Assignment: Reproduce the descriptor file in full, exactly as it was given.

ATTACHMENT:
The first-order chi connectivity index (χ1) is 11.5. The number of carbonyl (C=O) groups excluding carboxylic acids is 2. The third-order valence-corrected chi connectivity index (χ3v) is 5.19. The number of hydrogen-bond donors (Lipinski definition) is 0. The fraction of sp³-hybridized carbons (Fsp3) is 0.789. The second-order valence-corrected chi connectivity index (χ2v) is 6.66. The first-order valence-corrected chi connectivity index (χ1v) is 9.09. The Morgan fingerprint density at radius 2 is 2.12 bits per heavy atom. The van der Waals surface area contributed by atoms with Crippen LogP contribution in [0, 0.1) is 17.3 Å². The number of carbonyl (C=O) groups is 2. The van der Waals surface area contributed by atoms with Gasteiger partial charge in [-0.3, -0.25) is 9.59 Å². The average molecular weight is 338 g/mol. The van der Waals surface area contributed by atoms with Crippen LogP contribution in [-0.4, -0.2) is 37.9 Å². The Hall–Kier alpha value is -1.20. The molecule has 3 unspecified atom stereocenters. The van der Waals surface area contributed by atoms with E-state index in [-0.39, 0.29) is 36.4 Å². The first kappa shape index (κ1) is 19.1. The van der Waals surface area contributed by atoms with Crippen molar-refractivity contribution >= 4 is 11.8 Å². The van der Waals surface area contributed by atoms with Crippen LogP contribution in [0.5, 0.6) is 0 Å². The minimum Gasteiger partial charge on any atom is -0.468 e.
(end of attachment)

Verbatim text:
The first-order chi connectivity index (χ1) is 11.5. The number of carbonyl (C=O) groups excluding carboxylic acids is 2. The third-order valence-corrected chi connectivity index (χ3v) is 5.19. The number of hydrogen-bond donors (Lipinski definition) is 0. The fraction of sp³-hybridized carbons (Fsp3) is 0.789. The second-order valence-corrected chi connectivity index (χ2v) is 6.66. The first-order valence-corrected chi connectivity index (χ1v) is 9.09. The Morgan fingerprint density at radius 2 is 2.12 bits per heavy atom. The van der Waals surface area contributed by atoms with Crippen LogP contribution in [0, 0.1) is 17.3 Å². The number of carbonyl (C=O) groups is 2. The van der Waals surface area contributed by atoms with Gasteiger partial charge in [-0.3, -0.25) is 9.59 Å². The average molecular weight is 338 g/mol. The van der Waals surface area contributed by atoms with Crippen LogP contribution in [-0.4, -0.2) is 37.9 Å². The Hall–Kier alpha value is -1.20. The molecule has 3 unspecified atom stereocenters. The van der Waals surface area contributed by atoms with E-state index in [-0.39, 0.29) is 36.4 Å². The first kappa shape index (κ1) is 19.1. The van der Waals surface area contributed by atoms with Crippen molar-refractivity contribution >= 4 is 11.8 Å². The van der Waals surface area contributed by atoms with Crippen LogP contribution in [0.5, 0.6) is 0 Å². The minimum Gasteiger partial charge on any atom is -0.468 e.